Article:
By Andy Merrett
Apr 23, 2006
Living together is bad for women’s health, study suggests
A new study from the University of Newcastle-upon-Tyne suggests that women who begin living with their partners are more likely to put on weight.
It’s suggested that this is due to the central role food plays in a relationship-an ideal being that couples try to eat together each evening-and also because women are often likely to use food as a way of relieving emotional stress.
Lead researcher Dr Amelia Lake said the study findings highlighted major health issues which couples needed to address as a team early on in the relationship.
“You can’t just blame an unhealthy lifestyle or diet on your partner, as there are many other things that affect what you eat and do.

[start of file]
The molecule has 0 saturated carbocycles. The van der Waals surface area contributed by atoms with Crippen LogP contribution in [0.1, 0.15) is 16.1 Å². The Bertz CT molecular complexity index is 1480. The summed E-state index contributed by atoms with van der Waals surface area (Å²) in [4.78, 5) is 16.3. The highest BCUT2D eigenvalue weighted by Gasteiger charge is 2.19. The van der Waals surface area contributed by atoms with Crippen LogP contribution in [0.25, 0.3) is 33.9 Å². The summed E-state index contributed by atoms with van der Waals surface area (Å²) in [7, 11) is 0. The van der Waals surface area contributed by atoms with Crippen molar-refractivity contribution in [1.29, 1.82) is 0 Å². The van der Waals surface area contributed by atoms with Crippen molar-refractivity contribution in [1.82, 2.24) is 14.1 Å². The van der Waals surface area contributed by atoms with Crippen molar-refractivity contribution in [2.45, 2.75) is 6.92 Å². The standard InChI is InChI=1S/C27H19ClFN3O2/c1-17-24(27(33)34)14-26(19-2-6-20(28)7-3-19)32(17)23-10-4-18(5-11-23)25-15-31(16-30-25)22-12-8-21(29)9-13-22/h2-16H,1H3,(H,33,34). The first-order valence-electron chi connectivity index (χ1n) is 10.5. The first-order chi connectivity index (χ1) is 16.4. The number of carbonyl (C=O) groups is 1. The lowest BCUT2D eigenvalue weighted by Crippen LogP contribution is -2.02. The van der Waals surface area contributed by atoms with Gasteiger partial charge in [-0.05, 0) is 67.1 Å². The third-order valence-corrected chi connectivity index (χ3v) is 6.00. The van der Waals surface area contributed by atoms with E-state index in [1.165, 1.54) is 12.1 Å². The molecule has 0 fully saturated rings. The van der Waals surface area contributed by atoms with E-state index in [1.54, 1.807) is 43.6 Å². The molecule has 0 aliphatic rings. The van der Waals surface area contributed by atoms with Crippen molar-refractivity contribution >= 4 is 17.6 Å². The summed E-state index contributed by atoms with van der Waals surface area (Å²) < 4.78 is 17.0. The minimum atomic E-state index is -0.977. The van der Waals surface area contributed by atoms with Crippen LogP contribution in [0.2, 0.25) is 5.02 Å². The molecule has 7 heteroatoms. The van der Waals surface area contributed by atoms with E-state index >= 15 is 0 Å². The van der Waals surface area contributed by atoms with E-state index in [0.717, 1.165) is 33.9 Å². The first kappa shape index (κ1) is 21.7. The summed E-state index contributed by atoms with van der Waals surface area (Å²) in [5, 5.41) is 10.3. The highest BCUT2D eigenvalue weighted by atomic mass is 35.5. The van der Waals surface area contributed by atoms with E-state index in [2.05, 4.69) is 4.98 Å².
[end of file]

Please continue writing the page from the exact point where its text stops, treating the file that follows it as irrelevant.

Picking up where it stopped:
“However, research has shown that your partner is a strong influence on lifestyle and people who are trying to live healthier lives should take this factor into consideration.
“Couples who move into together should use the opportunity of the honeymoon period to make positive changes to their diet and lifestyle by working together and supporting each other.
“But couples who have been in their relationships for longer should remember that it is never too late to make changes and again this needs team work.”
Read the full article: Cohabiting is bad for women’s health